Female urinary system
A urinary tract infection (UTI) is an infection in any part of your urinary system — your kidneys, ureters, bladder and urethra. Most infections involve the lower urinary tract — the bladder and the urethra
Women are at greater risk of developing a UTI than are men. Infection limited to your bladder can be painful and annoying. However, serious consequences can occur if a UTI spreads to your kidneys.
Urinary tract infections don’t always cause signs and symptoms, but when they do they may include:
A strong, persistent urge to urinate.
A burning sensation when urinating
Passing frequent, small amounts of urine.
Urine that appears cloudy.
Urine that appears red, bright pink or cola-colored — a sign of blood in the urine.
Pelvic pain, in women — especially in the center of the pelvis and around the area of the pubic bone.
UTI is usually caused by Escherichia coli (E. coli), a type of bacteria commonly found in the gastrointestinal (GI) tract. However, sometimes other bacteria are also responsible.
Urinary tract infections are common in women, and many women experience more than one infection during their lifetimes. Risk factors specific to women for UTIs include:
Female anatomy. A woman has a shorter urethra than a man does, which shortens the distance that bacteria must travel to reach the bladder.
Sexual activity. Sexually active women tend to have more UTIs than do women who aren’t sexually active. Having a new sexual partner also increases your risk.
Certain types of birth control. Women who use diaphragms for birth control may be at higher risk, as well as women who use spermicidal agents.
Menopause. After menopause, a decline in circulating estrogen causes changes in the urinary tract that make you more vulnerable to infection. Other risk factors for UTIs include:
Urinary tract abnormalities. Babies born with urinary tract abnormalities that don’t allow urine to leave the body normally or cause urine to back up in the urethra have an increased risk of UTIs.
Blockages in the urinary tract. Kidney stones or an enlarged prostate can trap urine in the bladder and increase the risk of UTIs.
A suppressed immune system. Diabetes and other diseases that impair the immune system — the body’s defense against germs — can increase the risk of UTIs.
Catheter use. People who can’t urinate on their own and use a tube (catheter) to urinate have an increased risk of UTIs. This may include people who are hospitalized, people with neurological problems that make it difficult to control their ability to urinate and people who are paralyzed.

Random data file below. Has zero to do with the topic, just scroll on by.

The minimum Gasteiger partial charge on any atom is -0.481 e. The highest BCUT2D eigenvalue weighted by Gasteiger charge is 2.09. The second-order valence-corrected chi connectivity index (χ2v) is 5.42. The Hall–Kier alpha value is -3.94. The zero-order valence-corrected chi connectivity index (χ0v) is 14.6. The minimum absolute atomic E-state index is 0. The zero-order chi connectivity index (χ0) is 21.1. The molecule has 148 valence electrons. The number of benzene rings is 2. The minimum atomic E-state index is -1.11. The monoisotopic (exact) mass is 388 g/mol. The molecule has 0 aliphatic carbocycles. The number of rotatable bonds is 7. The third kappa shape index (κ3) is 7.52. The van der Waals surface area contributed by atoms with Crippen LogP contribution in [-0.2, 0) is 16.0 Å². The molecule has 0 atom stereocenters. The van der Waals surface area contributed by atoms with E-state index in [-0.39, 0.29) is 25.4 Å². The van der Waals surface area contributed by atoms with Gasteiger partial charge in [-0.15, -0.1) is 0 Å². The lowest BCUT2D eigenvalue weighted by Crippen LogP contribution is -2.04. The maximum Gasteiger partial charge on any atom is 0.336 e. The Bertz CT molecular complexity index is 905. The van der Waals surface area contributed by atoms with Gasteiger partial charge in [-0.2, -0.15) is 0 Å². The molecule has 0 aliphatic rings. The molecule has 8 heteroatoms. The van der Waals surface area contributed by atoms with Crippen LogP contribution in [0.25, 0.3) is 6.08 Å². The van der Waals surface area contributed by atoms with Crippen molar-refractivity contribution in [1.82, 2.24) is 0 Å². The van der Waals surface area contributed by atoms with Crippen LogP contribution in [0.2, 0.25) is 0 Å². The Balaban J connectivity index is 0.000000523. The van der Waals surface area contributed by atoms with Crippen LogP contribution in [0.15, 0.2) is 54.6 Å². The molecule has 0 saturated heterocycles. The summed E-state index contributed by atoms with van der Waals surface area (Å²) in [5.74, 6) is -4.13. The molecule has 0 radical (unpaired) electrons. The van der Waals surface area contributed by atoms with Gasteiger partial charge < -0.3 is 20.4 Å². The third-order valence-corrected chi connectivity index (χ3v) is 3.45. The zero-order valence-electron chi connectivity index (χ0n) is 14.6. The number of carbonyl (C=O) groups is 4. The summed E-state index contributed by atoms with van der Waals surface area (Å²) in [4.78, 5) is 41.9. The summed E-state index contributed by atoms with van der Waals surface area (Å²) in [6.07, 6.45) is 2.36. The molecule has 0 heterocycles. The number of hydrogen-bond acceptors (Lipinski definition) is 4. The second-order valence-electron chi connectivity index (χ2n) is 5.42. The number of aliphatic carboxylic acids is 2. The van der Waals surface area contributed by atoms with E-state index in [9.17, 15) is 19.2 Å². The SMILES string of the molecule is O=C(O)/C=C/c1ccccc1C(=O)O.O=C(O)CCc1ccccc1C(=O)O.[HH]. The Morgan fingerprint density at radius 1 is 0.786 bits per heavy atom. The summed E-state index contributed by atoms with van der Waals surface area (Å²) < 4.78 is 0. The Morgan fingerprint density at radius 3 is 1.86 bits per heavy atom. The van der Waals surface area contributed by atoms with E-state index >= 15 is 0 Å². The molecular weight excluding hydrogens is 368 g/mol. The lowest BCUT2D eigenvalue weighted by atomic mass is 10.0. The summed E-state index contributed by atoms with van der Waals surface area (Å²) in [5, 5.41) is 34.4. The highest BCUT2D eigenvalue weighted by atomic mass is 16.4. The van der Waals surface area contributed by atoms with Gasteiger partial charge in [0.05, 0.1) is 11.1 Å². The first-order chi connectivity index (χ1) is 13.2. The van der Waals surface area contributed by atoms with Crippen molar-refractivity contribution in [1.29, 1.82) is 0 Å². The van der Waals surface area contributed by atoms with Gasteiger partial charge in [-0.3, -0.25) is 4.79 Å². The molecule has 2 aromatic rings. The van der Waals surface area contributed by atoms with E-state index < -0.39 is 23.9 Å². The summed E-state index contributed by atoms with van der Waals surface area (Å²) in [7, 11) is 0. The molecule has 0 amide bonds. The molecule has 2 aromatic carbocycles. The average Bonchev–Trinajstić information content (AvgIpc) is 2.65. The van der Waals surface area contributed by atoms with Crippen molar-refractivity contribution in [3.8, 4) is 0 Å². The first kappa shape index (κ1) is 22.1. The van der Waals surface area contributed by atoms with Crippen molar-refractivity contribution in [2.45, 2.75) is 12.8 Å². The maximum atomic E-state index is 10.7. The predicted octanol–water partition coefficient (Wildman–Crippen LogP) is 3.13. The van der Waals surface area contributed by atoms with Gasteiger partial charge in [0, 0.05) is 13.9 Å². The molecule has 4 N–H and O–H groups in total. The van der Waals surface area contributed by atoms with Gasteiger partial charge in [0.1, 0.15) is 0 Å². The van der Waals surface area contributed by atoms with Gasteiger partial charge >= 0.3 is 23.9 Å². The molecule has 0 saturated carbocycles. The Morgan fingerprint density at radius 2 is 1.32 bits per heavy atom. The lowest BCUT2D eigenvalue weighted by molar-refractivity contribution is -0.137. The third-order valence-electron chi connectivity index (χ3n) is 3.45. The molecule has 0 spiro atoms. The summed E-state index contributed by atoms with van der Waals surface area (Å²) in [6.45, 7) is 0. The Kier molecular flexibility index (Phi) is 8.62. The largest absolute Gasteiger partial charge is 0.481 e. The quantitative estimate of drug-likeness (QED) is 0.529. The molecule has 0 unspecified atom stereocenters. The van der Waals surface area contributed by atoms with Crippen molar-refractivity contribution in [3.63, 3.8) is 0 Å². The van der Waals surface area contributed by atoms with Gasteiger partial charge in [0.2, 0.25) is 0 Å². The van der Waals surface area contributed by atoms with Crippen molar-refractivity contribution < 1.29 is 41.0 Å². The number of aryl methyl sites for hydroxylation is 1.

A recent urinary procedure. Urinary surgery or an exam of your urinary tract that involves medical instruments can both increase your risk of developing a urinary tract infection.
When treated promptly and properly, lower urinary tract infections rarely lead to complications. But left untreated, a urinary tract infection can have serious consequences.
Complications of a UTI may include:
Recurrent infections, especially in women who experience two or more UTIs in a six-month period or four or more within a year.
Permanent kidney damage from an acute or chronic kidney infection (pyelonephritis) due to an untreated UTI.
Increased risk in pregnant women of delivering low birth weight or premature infants.
Urethral narrowing (stricture) in men from recurrent urethritis, previously seen with gonococcal urethritis.
Sepsis, a potentially life-threatening complication of an infection, especially if the infection works its way up your urinary tract to your kidneys.
You can take these steps to reduce your risk of urinary tract infections:
Drink plenty of liquids, especially water. Drinking water helps dilute your urine and ensures that you’ll urinate more frequently — allowing bacteria to be flushed from your urinary tract before an infection can begin.
Drink cranberry juice. Although studies are not conclusive that cranberry juice prevents UTIs, it is likely not harmful.
Wipe from front to back. Doing so after urinating and after a bowel movement helps prevent bacteria in the anal region from spreading to the vagina and urethra.
Empty your bladder soon after intercourse. Also, drink a full glass of water to help flush bacteria.
Avoid potentially irritating feminine products. Using deodorant sprays or other feminine products, such as douches and powders, in the genital area can irritate the urethra.
Change your birth control method. Diaphragms, or unlubricated or spermicide-treated condoms, can all contribute to bacterial growth.